SLS 2001 SMD

The SLS 2001 SMD card is a unipolar bi-level stepping motor driver, which can drive 4 phase motors with drive currents of up to 4 amps per phase (5A for extended version). It is designed for low electrical noise, high stepping rates and high efficiency (low heat generation).

Supply Voltage
+40..+48VDC
Max. power requirements
90W
Max motor current
4A per phase (5A for extended version)
Motor supply voltage
1V to 8V (DIP switch selectable in 1V steps)
Driving current
0.5A to 4A (DIP switch selectable in 0.5A steps)
Capable of driving four phase stepping motors with 6 or 8 leads in unipolar mode
Max. 20000 steps/sec
Motor ON/OFF TTL input
Motor ON/OFF switch on front panel (no current through motor coils)
TTL output of status of ON/OFF switch
Full/Half step switch (on the board)
Motor enable TTL input (disables driver, current through motor coils on, not available through OMS VME58 interface)
limits, home switch status and busy LEDs on front panel
Dimensions
100mm by 220mm
Connector
32pin male DIN 41612
Front Panel
sls_2001_frontpanel
Busy Led
Active when motor is stepping
+Limit Led
Active when motor has reached positive limit
Home Led
Active when motor has reached home switch
-Limit Led
Active when motor has reached negative limit The driver only displays limits!
ON/OFF Switch
Turns current to phases on or off DRIVE CURRENT DIP Switch: Selects drive current
VOLTAGE DIP Switch
Selects holding voltage FULL STEP/HALF STEP switch on board
Setting the motor parameters
The correct parameters for a specific motor can be taken from the manufactures datasheet. It should be noted that most current values are given for motors in bipolar mode, unless otherwise noted. For motors running in unipolar mode, the value for the current is about 70% of that of motors in bipolar parallel wiring or about 150% of motors in bipolar serial wiring. This decreases the torque by about 30% (in a unipolar motor as compared to a motor in bipolar wiring). In order the set the motor parameter correctly a basic understanding of the bilevel drive is needed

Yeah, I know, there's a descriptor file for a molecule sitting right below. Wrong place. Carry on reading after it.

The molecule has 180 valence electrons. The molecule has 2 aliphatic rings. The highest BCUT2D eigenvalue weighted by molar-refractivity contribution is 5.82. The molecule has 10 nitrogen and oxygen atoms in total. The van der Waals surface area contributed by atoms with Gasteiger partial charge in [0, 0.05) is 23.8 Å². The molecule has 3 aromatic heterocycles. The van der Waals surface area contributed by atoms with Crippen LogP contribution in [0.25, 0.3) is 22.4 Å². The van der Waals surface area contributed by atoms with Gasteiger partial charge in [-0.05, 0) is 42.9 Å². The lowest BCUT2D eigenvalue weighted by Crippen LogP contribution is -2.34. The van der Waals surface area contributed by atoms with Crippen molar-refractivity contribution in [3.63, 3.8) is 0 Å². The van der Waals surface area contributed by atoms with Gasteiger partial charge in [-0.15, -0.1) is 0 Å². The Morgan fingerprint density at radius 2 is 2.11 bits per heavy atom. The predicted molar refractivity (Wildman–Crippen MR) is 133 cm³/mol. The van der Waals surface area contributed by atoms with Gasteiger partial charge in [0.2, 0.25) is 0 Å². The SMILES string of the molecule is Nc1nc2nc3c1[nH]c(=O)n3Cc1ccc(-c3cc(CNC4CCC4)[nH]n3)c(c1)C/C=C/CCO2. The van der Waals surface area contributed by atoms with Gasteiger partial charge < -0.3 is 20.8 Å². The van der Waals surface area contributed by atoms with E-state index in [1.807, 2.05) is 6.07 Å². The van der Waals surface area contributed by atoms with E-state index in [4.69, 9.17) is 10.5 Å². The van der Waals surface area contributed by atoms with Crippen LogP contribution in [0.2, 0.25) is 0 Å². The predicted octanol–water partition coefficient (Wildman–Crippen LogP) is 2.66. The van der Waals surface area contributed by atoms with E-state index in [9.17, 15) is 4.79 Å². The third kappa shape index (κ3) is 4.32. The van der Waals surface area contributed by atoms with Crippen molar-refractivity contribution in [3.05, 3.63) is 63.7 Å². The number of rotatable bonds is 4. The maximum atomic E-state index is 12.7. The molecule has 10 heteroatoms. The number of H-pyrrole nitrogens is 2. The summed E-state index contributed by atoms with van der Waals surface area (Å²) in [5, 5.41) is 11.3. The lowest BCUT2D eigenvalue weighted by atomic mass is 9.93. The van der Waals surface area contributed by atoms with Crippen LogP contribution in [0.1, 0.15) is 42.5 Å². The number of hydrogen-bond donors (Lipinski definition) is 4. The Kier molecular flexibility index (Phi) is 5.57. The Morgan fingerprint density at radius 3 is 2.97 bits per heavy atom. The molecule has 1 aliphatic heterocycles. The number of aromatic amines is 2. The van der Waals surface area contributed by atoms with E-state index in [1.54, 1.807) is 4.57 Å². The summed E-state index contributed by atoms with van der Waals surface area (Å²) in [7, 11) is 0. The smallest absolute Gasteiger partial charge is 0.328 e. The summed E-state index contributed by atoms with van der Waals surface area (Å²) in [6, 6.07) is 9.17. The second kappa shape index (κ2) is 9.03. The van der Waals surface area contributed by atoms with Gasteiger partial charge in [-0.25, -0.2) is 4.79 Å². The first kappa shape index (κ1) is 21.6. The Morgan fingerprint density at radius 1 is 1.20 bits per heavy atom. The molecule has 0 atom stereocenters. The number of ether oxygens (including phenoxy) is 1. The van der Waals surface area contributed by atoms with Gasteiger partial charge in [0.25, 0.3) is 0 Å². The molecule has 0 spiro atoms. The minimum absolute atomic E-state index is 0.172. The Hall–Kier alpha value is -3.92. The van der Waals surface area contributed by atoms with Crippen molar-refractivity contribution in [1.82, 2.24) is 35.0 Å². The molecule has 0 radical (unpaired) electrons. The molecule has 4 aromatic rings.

When the motor is stopped (holding) only the MOTOR VOLATAGE is supplied to the motor. This MOTOR VOLATAGE is set by the VOLTAGE DIP switch. This voltage can be set lower than the rated voltage of the motor to reduce the heat load in the motor but it also affects the step performance (see next point). For long motor cable one also needs to take the voltage drop in the cable into account. See the following chart to estimate the voltage which needs to be added (The chart takes both the phase wire and the return wire into account).
When the motor is stepping, the full supply voltage (+48V driving voltage) is supplied to the motor until the DRIVE CURRENT is reached in the phase. This current is set with the DRIVE CURRENT DIP switch. The driver then switches to the MOTOR VOLATAGE for the remaining duration of the step